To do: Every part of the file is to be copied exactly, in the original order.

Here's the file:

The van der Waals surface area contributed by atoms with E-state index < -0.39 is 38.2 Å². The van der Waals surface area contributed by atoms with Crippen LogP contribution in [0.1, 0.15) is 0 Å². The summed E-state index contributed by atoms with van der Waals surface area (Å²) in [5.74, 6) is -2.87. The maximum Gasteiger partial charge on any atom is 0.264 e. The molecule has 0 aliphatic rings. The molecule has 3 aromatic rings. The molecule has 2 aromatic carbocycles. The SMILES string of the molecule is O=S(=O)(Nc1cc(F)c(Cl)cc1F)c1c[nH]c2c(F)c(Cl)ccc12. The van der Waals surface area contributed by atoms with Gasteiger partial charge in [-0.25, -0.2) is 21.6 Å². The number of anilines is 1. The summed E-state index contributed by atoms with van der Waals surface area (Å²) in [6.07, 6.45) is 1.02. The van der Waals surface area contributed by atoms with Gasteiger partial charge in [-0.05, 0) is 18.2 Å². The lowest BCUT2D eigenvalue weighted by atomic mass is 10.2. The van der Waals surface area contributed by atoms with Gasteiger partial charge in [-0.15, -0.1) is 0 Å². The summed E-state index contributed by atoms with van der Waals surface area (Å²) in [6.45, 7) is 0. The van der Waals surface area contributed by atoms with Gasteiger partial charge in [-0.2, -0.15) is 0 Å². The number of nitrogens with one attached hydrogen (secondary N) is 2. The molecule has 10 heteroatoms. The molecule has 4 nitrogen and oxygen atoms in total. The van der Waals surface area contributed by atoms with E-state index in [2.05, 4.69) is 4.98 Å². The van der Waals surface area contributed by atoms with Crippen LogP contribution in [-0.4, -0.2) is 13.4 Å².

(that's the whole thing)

The van der Waals surface area contributed by atoms with E-state index < -0.39 is 38.2 Å². The van der Waals surface area contributed by atoms with Crippen LogP contribution in [0.1, 0.15) is 0 Å². The summed E-state index contributed by atoms with van der Waals surface area (Å²) in [5.74, 6) is -2.87. The maximum Gasteiger partial charge on any atom is 0.264 e. The molecule has 0 aliphatic rings. The molecule has 3 aromatic rings. The molecule has 2 aromatic carbocycles. The SMILES string of the molecule is O=S(=O)(Nc1cc(F)c(Cl)cc1F)c1c[nH]c2c(F)c(Cl)ccc12. The van der Waals surface area contributed by atoms with Gasteiger partial charge in [-0.25, -0.2) is 21.6 Å². The number of anilines is 1. The summed E-state index contributed by atoms with van der Waals surface area (Å²) in [6.07, 6.45) is 1.02. The van der Waals surface area contributed by atoms with Gasteiger partial charge in [-0.05, 0) is 18.2 Å². The lowest BCUT2D eigenvalue weighted by atomic mass is 10.2. The van der Waals surface area contributed by atoms with Gasteiger partial charge in [-0.15, -0.1) is 0 Å². The summed E-state index contributed by atoms with van der Waals surface area (Å²) in [6.45, 7) is 0. The van der Waals surface area contributed by atoms with Gasteiger partial charge in [-0.2, -0.15) is 0 Å². The number of nitrogens with one attached hydrogen (secondary N) is 2. The molecule has 10 heteroatoms. The molecule has 4 nitrogen and oxygen atoms in total. The van der Waals surface area contributed by atoms with E-state index in [2.05, 4.69) is 4.98 Å². The van der Waals surface area contributed by atoms with Crippen LogP contribution in [-0.4, -0.2) is 13.4 Å².